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WomanWise: Advice for Good Heart Health

In the summer 2014 issue of WakeMed’s Heart to Heart Magazine, four women shared stories about supporting a loved one through heart attack recovery, surviving heart disease and managing high blood pressure.

Supporting Role

Jennifer Petty’s husband Chris suffered a heart attack after complaining about indigestion for a few days, then experiencing excruciating pain. After receiving stents in one artery, Chris returned home, and Petty realized what he needed most was reassurance and support. Chris also participated in WakeMed’s Cardiac Rehab program, which offered supervised exercise sessions, educational lectures and cooking classes.

“Many patients find peace of mind in learning all they can about their condition as well as healthy habits. That’s where patient education and cardiac rehab come into play,” said Dr. Islam Othman, a cardiologist with WakeMed Physician Practices – Raleigh Cardiology

Empowering Recovery Through Cardiac Rehab

“[Cardiac Rehab] was empowering for Chris,” said Petty, who also changed her family’s diet to organic and significantly reduced the amount of fats, sugar and processed foods they were eating. She offered some additional advice to the family members of loved ones who experience a heart attack.

“Let them talk and really listen to what they’re saying,” said Petty. “…Work to keep the balance, knowing that family and health should come first. It is [also] important to ask questions about your loved one’s clinical well-being. … Knowledge about the process can reduce stress for the patient as well as the caregiver. Finally, encourage your loved one to fully embrace the Cardiac Rehab program from beginning to end.”

Advice from Survivors

Bev Stanion and Gerry Campbell-Days each experienced a heart attack and offered advice to other women about the importance of caring for yourself.

“Talk about your risk factors with your primary care physician. And if you don’t feel well, don’t try to rationalize it or brush off your symptoms,” said Stanion. “Women are in tune with their bodies, so it’s up to us to be proactive and take our health seriously. We owe it to ourselves and to the people who love us.”

Since experiencing a heart attack and a second heart catheterization, Campbell-Days said it is better to adopt healthy behaviors sooner rather than later. A 30-year smoker who quit in 2000, Campbell-Days knows that smoking contributed to her poor heart health.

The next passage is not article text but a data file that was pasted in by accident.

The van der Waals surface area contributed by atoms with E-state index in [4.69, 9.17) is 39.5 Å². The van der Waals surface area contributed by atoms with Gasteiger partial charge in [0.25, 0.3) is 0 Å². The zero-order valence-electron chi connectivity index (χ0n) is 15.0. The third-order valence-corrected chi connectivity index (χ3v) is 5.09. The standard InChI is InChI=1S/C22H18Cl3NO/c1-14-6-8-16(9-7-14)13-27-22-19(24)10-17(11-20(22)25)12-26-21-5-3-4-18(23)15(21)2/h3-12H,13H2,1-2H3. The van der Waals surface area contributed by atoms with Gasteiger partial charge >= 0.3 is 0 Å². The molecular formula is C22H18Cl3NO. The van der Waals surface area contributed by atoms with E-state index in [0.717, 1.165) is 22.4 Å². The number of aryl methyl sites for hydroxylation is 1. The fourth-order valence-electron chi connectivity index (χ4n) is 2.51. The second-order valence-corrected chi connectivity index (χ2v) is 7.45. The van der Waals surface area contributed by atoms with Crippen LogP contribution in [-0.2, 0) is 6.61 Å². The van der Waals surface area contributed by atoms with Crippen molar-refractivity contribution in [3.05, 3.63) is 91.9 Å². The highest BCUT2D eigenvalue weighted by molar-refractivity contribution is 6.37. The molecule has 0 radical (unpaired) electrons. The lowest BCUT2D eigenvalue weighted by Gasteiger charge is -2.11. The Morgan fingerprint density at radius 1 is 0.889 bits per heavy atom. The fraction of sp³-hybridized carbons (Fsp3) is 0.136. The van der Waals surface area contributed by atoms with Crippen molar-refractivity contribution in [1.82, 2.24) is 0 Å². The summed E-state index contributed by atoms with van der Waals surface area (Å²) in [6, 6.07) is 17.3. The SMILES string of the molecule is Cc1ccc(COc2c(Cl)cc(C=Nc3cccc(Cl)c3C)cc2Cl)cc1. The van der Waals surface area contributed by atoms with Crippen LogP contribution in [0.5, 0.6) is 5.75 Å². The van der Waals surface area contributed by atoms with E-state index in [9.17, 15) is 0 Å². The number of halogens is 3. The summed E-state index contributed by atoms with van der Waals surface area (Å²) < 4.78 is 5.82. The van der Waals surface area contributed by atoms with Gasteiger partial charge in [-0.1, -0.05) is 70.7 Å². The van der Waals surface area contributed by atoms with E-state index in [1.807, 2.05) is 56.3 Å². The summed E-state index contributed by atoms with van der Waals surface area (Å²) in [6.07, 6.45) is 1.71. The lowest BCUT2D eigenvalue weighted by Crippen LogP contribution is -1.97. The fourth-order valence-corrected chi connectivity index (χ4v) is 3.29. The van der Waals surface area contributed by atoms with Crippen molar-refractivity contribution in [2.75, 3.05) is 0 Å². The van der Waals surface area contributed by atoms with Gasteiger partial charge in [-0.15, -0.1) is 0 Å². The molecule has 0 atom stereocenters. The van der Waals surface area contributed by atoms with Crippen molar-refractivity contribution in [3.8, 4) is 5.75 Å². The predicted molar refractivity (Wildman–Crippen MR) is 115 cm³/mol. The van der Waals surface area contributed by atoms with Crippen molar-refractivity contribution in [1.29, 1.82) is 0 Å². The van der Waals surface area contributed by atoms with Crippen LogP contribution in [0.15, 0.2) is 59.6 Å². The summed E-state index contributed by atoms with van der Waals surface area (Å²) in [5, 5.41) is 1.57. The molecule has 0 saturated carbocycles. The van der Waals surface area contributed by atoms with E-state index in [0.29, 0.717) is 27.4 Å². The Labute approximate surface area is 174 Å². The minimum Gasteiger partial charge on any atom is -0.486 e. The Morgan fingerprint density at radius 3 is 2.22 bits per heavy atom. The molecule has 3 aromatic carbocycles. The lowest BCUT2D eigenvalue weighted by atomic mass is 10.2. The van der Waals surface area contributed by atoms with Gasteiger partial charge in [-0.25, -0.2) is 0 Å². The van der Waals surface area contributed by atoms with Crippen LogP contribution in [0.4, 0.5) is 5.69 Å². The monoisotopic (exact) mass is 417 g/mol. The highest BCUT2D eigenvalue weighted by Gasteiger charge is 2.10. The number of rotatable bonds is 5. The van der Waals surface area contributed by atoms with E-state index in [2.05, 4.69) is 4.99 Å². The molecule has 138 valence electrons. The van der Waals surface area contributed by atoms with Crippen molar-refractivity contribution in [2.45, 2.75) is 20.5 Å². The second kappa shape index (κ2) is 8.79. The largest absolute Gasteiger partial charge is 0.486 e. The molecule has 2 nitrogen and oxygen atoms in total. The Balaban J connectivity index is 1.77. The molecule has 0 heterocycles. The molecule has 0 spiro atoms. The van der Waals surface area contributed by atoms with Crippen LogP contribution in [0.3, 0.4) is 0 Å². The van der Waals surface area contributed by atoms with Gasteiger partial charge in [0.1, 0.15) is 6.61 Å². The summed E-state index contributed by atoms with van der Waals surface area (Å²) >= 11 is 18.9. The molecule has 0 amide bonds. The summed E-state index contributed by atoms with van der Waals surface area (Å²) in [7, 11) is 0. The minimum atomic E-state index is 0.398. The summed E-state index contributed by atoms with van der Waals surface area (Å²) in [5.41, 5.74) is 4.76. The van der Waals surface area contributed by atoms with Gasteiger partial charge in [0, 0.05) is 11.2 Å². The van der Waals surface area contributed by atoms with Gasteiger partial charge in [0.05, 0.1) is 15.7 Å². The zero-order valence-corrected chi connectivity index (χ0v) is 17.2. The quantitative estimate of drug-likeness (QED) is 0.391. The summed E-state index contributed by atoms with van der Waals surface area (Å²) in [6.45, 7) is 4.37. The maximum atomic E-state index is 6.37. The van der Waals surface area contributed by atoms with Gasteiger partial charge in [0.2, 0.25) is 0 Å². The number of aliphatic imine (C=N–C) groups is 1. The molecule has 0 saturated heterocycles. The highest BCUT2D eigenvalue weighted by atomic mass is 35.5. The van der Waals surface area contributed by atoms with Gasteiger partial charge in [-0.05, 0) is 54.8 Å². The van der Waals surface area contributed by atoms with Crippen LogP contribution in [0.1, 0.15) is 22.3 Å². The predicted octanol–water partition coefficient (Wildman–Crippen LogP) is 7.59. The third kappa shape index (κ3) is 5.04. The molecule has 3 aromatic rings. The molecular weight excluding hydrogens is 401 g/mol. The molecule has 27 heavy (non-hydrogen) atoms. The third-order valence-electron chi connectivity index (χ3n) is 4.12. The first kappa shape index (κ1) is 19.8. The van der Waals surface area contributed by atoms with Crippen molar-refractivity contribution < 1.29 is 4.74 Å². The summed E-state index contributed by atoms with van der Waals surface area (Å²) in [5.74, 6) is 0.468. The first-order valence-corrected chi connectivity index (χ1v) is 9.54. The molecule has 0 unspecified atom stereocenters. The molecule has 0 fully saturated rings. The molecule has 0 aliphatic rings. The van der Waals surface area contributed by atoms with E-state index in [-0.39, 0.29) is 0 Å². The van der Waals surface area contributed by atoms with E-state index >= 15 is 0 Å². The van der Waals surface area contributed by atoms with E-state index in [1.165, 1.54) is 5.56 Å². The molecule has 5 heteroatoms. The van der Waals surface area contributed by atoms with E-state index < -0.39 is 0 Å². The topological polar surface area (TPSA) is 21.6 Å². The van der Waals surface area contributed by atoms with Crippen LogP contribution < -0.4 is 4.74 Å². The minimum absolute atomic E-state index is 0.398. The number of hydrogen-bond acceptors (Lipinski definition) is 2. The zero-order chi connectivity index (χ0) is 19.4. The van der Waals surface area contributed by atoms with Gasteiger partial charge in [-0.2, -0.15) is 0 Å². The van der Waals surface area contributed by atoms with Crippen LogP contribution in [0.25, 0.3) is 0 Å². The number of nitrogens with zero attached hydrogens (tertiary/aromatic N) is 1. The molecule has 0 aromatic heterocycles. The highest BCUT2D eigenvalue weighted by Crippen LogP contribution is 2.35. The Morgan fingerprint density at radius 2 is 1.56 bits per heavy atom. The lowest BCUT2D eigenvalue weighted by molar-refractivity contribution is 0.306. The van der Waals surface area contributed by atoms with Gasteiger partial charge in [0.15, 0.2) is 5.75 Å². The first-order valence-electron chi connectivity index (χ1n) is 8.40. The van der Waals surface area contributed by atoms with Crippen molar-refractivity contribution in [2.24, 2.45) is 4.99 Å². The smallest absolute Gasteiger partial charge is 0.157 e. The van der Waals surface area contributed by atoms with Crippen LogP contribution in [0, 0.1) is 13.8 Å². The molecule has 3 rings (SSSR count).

“I encourage women to never start smoking, and if you do, quit now. Trust me when I say that the choice you make, good or bad, will eventually catch up with you.”

Campbell-Days also participates in the WakeMed Cardiac Rehab program, which is available at WakeMed Cary Hospital Outpatient Rehabilitation at the Kraft Family YMCA (919-350-1875) and Healthworks on the WakeMed Raleigh Campus (919-350-8602).  

Fighting the ‘Silent Killer’

Felecia Williams was diagnosed with hypertension (high blood pressure of 140/90 or higher) at age 29. Complications of hypertension include heart failure, renal disease, stroke and coronary artery disease. At first, Williams was frustrated and depressed, and she felt helpless over her condition. She also experienced a roller coaster of medication side effects and a change in physician care providers, which was unsettling.

But through it all, Williams has remained proactive about her health by finding the right physician partners to help her manage her condition and making lifestyle changes. Specifically, the DASH diet has worked well for Williams and her family.

Following the DASH Diet

DASH, or Dietary Approaches to Stop Hypertension, is proven to help reduce high blood pressure. It includes whole grains, lots of fruits and vegetables, low-fat milk; lean meats, poultry and fish, and a decrease in fats, oils, sweets and added sugars. Between 2,300 and 1,500 mg of sodium are recommended daily.

WakeMed cardiologists highly recommend the DASH diet and also advise to get your blood pressure checked regularly, get regular exercise, reduce stress and quit smoking.

Said Williams, “The inside of the body is much more important than the outside. … Health can be taken for granted until is it jeopardized. It’s a better scenario to be proactive than reactive.”